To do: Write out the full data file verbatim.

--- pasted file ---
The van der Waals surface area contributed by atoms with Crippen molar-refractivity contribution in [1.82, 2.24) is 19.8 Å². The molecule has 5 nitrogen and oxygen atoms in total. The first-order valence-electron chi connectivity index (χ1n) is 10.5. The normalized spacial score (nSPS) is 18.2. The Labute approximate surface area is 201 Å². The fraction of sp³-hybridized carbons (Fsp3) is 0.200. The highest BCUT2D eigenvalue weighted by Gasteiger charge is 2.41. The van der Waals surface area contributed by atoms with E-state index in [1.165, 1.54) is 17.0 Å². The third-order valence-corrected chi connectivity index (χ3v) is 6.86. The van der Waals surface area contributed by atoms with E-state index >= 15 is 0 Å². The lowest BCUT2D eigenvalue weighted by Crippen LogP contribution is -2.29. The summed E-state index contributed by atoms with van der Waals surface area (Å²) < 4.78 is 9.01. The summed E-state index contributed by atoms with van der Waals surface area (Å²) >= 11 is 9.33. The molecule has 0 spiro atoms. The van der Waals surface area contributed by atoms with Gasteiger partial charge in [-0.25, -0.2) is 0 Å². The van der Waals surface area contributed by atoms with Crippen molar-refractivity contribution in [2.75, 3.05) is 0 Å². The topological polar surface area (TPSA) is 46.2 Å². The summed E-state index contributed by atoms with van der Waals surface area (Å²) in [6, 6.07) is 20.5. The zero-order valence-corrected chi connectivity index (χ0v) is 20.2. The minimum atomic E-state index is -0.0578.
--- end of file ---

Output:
The van der Waals surface area contributed by atoms with Crippen molar-refractivity contribution in [1.82, 2.24) is 19.8 Å². The molecule has 5 nitrogen and oxygen atoms in total. The first-order valence-electron chi connectivity index (χ1n) is 10.5. The normalized spacial score (nSPS) is 18.2. The Labute approximate surface area is 201 Å². The fraction of sp³-hybridized carbons (Fsp3) is 0.200. The highest BCUT2D eigenvalue weighted by Gasteiger charge is 2.41. The van der Waals surface area contributed by atoms with E-state index in [1.165, 1.54) is 17.0 Å². The third-order valence-corrected chi connectivity index (χ3v) is 6.86. The van der Waals surface area contributed by atoms with E-state index >= 15 is 0 Å². The lowest BCUT2D eigenvalue weighted by Crippen LogP contribution is -2.29. The summed E-state index contributed by atoms with van der Waals surface area (Å²) < 4.78 is 9.01. The summed E-state index contributed by atoms with van der Waals surface area (Å²) >= 11 is 9.33. The molecule has 0 spiro atoms. The van der Waals surface area contributed by atoms with Gasteiger partial charge in [-0.25, -0.2) is 0 Å². The van der Waals surface area contributed by atoms with Crippen molar-refractivity contribution in [2.75, 3.05) is 0 Å². The topological polar surface area (TPSA) is 46.2 Å². The summed E-state index contributed by atoms with van der Waals surface area (Å²) in [6, 6.07) is 20.5. The zero-order valence-corrected chi connectivity index (χ0v) is 20.2. The minimum atomic E-state index is -0.0578.